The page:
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Palliative care: Issues specific to geriatric patients

Lynn Bunch O'Neill, MD
R Sean Morrison, MD
Section Editors
Kenneth E Schmader, MD
Robert M Arnold, MD
Deputy Editor
Diane MF Savarese, MD


Palliative care is an interdisciplinary medical specialty that focuses on preventing and relieving suffering and on supporting the best possible quality of life for patients and their families facing serious illness. The primary tenets of palliative care are symptom management; establishing goals of care that are in keeping with the patient’s values and preferences; consistent and sustained communication between the patient and all those involved in his or her care; psychosocial, spiritual, and practical support both to patients and their family caregivers; and coordination across sites of care. Palliative care aims to relieve suffering in all stages of disease and is not limited to end of life care. Within an integrated model of medical care, palliative care is provided at the same time as curative or life-prolonging treatments. (See "Benefits, services, and models of subspecialty palliative care".)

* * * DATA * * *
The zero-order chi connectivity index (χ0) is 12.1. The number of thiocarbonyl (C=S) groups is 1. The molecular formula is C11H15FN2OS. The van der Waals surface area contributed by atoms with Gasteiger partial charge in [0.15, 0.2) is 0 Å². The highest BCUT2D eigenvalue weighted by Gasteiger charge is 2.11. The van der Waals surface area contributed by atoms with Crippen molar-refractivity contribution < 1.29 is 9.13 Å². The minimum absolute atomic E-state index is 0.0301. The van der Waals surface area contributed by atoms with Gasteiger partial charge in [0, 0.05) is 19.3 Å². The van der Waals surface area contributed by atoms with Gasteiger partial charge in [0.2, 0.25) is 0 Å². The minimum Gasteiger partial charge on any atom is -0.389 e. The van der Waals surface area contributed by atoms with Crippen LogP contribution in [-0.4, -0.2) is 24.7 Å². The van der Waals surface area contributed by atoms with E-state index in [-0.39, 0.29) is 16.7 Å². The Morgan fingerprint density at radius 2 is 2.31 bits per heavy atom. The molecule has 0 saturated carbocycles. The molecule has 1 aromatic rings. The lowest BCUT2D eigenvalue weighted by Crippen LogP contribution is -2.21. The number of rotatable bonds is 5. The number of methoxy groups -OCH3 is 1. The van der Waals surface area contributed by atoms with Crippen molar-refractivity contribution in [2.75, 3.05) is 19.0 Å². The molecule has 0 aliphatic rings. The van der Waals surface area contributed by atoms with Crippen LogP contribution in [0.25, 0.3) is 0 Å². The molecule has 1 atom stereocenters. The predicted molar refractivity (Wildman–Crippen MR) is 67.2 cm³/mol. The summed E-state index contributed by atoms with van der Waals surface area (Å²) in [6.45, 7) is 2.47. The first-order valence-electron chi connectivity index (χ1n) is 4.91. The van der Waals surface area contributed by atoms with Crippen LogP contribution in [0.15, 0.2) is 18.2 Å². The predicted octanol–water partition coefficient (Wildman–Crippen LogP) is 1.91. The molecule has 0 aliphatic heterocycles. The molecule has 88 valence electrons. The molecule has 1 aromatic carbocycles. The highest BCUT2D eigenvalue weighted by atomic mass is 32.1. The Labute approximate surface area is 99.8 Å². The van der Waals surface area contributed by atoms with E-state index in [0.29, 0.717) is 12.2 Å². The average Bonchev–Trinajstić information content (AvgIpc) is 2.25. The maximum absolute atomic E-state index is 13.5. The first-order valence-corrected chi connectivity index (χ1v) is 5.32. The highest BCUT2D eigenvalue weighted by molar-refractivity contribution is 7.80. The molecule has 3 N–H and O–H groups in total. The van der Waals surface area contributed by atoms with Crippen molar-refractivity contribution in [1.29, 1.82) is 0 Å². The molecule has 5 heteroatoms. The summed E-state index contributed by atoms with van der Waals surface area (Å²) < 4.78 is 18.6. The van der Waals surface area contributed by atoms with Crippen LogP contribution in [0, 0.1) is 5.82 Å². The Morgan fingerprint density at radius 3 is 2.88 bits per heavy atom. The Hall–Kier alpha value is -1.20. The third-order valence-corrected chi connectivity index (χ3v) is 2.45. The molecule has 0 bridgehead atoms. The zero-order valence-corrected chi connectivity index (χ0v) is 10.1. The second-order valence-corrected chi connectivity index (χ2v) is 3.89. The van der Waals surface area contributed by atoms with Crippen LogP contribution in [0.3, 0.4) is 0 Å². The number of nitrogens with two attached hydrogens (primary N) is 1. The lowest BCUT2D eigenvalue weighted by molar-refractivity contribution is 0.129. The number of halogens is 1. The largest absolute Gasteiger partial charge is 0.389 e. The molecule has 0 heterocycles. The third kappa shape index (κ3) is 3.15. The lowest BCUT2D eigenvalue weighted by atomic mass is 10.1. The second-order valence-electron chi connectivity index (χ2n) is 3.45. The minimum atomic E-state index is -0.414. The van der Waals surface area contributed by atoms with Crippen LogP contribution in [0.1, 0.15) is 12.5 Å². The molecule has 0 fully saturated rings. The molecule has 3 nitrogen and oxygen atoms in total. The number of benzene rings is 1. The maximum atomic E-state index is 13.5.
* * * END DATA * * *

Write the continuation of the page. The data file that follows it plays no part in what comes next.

While palliative care was once considered to be synonymous with end of life care (which was often delivered in a hospice setting), it is now recognized that palliative care can be appropriately offered to patients at any time along the trajectory of any type of life-threatening illness, even concurrent with restorative life-prolonging therapies.

Most serious chronic illness in the United States, Europe, and other developed countries occurs in those aged 65 years and older. These older individuals often live with and die from chronic illnesses that are preceded by long periods of physical decline and functional impairment. Thus, providing medical care for older adults often involves medically and ethically complex decision-making, requiring consideration of patients’ multiple comorbid conditions, their quality of life, and their wishes regarding treatments.

Establishing the goals of care is of the utmost importance when treating older adults with life-limiting illnesses. Depending upon the circumstances, this may be done directly with the patient or may require a surrogate decision maker.

Issues in symptom assessment and management that are primarily applicable to the older adult will be reviewed here. General aspects of palliative care relating to decision-making that are relevant to the geriatric population (eg, decision-making capacity, advance directives) and issues relevant to assessment and management of symptoms in palliative care patients are discussed separately:

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Literature review current through: Nov 2017. | This topic last updated: Aug 17, 2017.
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